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Learning at the Workplace – Overview of the UK Apprenticeship Programme

Apprenticeships are an example of work-based learning – genuine jobs with an accompanying assessment and skills development programme. The apprentice learns in the workplace, practicing and gathering new skills in a real work environment. Apprenticeships can be beneficial to both employers and apprentices, elevating skills levels in the workforce and promoting economic success.

In the UK apprenticeships are designed for individuals over the age of 16. To cater for different educational achievement, there are various different levels of apprenticeship available, ranging from Intermediate level (level 2) to Degree level (level 6 and 7).

Apprentices require at least 20% of their time on off-the job training although it is up to the employer and training provider how the training is delivered. Standards are regulated according to an apprenticeship framework.

Training can occur in many forms but can cover practical training such as:

  • Shadowing
  • Mentoring
  • Industry visits
  • Attending competitions

Apprenticeship Reforms in the UK

With the ambition to increase the number of high quality apprenticeships, the UK Government has reformed the way apprenticeships are delivered and funded in England. Apprenticeships are now more rigorous, better organised and more clearly honed to the needs of employers.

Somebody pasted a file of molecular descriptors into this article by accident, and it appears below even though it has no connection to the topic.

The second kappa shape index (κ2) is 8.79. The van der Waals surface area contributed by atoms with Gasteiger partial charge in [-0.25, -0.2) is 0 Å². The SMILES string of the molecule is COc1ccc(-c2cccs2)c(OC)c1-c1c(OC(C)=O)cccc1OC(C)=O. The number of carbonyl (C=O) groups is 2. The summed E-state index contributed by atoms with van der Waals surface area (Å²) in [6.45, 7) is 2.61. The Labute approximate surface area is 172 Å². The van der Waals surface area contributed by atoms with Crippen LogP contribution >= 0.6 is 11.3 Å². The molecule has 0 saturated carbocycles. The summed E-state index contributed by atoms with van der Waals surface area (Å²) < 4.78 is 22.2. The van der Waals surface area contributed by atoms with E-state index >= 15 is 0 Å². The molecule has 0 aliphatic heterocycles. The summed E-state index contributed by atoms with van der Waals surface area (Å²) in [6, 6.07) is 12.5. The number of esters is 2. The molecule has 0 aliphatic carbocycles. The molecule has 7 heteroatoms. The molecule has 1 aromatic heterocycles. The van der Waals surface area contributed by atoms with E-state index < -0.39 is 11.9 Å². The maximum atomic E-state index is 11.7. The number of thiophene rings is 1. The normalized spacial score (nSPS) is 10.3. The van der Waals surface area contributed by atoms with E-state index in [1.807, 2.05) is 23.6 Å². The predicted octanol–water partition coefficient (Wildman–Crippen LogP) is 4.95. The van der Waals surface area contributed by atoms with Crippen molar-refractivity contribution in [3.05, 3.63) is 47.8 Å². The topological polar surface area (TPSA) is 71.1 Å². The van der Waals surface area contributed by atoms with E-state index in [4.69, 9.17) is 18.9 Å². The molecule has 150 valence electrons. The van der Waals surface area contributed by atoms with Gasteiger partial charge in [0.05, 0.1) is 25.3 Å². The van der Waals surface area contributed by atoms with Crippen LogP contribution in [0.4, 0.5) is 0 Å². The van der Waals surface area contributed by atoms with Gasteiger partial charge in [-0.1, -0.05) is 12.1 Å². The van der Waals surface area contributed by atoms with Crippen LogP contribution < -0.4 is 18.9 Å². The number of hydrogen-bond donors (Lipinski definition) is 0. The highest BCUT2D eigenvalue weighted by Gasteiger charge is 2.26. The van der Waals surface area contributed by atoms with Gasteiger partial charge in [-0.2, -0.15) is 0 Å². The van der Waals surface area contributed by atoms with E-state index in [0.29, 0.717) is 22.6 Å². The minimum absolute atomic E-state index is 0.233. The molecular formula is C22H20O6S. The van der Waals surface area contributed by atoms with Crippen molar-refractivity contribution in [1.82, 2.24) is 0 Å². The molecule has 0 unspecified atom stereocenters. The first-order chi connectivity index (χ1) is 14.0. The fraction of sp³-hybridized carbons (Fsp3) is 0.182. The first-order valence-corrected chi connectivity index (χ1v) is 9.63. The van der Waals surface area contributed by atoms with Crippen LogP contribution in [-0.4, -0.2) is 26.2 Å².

The reforms are intended to address the skills shortages reported by many industries and help keep the UK internationally competitive. Furthermore, the concern is to raise the opportunities for people to develop their talents and progress their careers.

Funding: The Apprenticeship Levy

The government has significantly increased the annual spending on apprenticeships. In April 2017, a new funding system, the ‘apprenticeship levy’ was introduced (a 0.5% tax on an employer’s paybill above £3 million a year). This is estimated to raise £2.8 billion in 2019-20. At the same time it is introducing more generous subsidies for employers training apprentices in England

Target

With this extra financing the government is committed to 3 million apprenticeships starting between 2015 and 2020.

Accessibility

Recent legislation has changed the minimum English and maths requirement for people with a learning difficulty or disability. The intention is to make more achievable the completion of an apprenticeship for those who are able to meet all the requirements to be fully competent in their role, but who may struggle to achieve the qualifications normally required in English and maths.

National Apprenticeship Week

National Apprenticeship Week ran from 5 to 9 March 2018 in which employers and apprentices came together from across England to celebrate apprenticeships and encourage more people to choose apprenticeships as a pathway to a future career.

 

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